Samsung And HSBC Get ‘Phygital’ With Wearables

HSBC and Samsung have announced what they are calling a “first-of-its-kind” program to bring wearable technology into HSBC bank branches. The two firms are currently testing a pilot that will put heavily customized Samsung Gear S3 watches onto the wrists of branch employees at HSBC’s three-story Fifth Avenue flagship location in New York City.

The watches and their current deployment, according to HSBC Bank USA Head of Innovation Jeremy Balkin in a joint press briefing on the pilot project, are part of a long collaboration between the two firms on how to best level technology to transform the banking branch experience — particularly in how employees and consumers interact with each other.

Consumers, Balkin noted, still want to use branches. Data consistently indicates that while customers like and frequently use mobile technology, the branch location is still vital to their experience.

The challenge for Samsung, noted by Financial Services Solutions & Innovation Julie Godfrey during the briefing, is to find ways that its technological offering can improve the entire experience in way that is natural and intuitive for the employees, who will literally have that technology strapped to their wrists all day. That meant, she explained, that the technology needed to do three things consistently.

First, it needed to stand on its own from a network point of view, meaning it is connected via LTE rather than running through the bank's Wi-Fi. Second, it needed to be highly configurable to the bank employees' specific uses, and be capable of surfacing the right right data at the right time in a way that an employee can easily act on. Third, it needed to effectively tap into Samsung’s B2B security system KNOX. In short, she said, it needed to be an enterprise-grade technology solution packed into a smartwatch.

Beyond all that, Balkin said, the wearable actually has to line up with and serve the needs of workers and customers — a goal echoed by Pablo Sanchez, HSBC senior executive VP and head of retail banking and wealth management, during the kick-off call.

“Our main questions [are] how this works for them — not what someone thought would be the most interesting idea, but what could we build that actually enhances the day of everyone in the banking branch,” Sanchez said.

In practical terms, the firms said, it means making a very large and spread out bank a much smaller and more efficient place. Consumers, from entering the door to accessing the services they are there to use, can expect to wait, on average, about four minutes. The problem with that industry average, Balkin said, is that it lumps together a lot of different kinds of customers walking into many different types of branches. A customer walking into a relatively small suburban bank for a teller transaction can expect to wait less time, for example, than a customer coming to meet with a wealth management expert in a three-story, multi-purpose retail bank like HSBC’s Manhattan flagship branch.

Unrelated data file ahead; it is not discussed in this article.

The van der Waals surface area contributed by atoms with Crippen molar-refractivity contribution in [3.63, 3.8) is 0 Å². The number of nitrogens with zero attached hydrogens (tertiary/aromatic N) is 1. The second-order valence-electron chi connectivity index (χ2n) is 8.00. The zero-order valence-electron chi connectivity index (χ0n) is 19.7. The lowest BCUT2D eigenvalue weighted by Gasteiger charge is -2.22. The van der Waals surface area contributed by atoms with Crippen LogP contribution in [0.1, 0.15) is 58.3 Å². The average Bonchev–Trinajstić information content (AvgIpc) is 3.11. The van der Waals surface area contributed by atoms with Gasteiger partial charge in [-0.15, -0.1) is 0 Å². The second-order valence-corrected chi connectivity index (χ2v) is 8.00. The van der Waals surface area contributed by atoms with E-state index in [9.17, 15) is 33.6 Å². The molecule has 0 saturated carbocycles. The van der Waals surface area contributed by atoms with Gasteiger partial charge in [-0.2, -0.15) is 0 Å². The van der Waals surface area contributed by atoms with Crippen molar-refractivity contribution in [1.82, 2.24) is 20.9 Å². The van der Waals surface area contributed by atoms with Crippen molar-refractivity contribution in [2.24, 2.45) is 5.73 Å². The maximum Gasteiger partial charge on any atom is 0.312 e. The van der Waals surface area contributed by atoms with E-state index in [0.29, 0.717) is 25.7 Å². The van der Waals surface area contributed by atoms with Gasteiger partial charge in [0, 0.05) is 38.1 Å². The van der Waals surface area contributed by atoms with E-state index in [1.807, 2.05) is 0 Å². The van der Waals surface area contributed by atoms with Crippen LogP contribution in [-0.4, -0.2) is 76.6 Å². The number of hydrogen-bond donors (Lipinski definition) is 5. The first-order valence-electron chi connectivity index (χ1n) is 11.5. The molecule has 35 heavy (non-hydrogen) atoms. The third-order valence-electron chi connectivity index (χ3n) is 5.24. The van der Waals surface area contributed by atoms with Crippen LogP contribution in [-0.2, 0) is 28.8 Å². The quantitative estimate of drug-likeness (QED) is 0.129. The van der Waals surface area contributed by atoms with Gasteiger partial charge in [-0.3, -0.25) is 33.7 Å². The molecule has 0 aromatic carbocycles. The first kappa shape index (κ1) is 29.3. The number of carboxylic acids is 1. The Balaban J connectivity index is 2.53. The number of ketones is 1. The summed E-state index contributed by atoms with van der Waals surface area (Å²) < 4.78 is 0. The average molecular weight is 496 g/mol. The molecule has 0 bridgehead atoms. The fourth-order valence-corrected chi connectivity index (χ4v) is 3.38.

It's in smoothing out that wait — making it both shorter and more transparent — that HSBC and Samsung agree the technology has really demonstrated strong potential, thus far, in the pilot. A customer waiting on the ground floor for a meeting with someone in the basement might only be waiting for 10 minutes, but 10 minutes of uncertainty while someone at the service desk tries to locate that colleague in the basement can feel like a long time. Those issues happen routinely, Balkin said, because the bank is very large.

The wearable allows a nearly instant and rather hard to miss ping, which means the employee is immediately alerted when the customer arrives for the meeting. Even if the bank official can’t appear immediately, they can offer the service desk real-time feedback on expected arrival time.

By creating a “phygital” experience for the customer and employee, the wait is easier simply because expectations can be managed and uncertainty is minimized. Moreover, the ability of the wearables to track data in real time allows branch managers to get a data picture of where their staff is succeeding and where more training may be necessary.

Employees also enjoy using the smartwatches, Sanchez said, noting they add a “James Bond” feeling to the job.

As of today, only employees at HSBC's Fifth Avenue location in Manhattan have access to the Samsung customer smartwatch technology — and only through the end of December when the pilot concludes. From there, Balkin said, efforts will turn toward evaluating the data, and figuring out how the program can be tweaked and enhanced so that, ultimately, it can be expanded throughout more branch locations on a more permanent basis.

Neither Samsung nor HSBC had any specific timeline to offer on that further rollout, saying it would very much depend on the data sets they see after the pilot is complete. However, both parties during these early days believe the program will likely roll out, as wearable technology becomes a more mainstream and evolved product  one more suited to the needs of enterprise clients.

“We can now really ask how humans and machines can work together to deliver a superior experience for both the employee and the customer,” Balkin said.



About: Accelerating The Real-Time Payments Demand Curve:What Banks Need To Know About What Consumers Want And Need, PYMNTS  examines consumers’ understanding of real-time payments and the methods they use for different types of payments. The report explores consumers’ interest in real-time payments and their willingness to switch to financial institutions that offer such capabilities.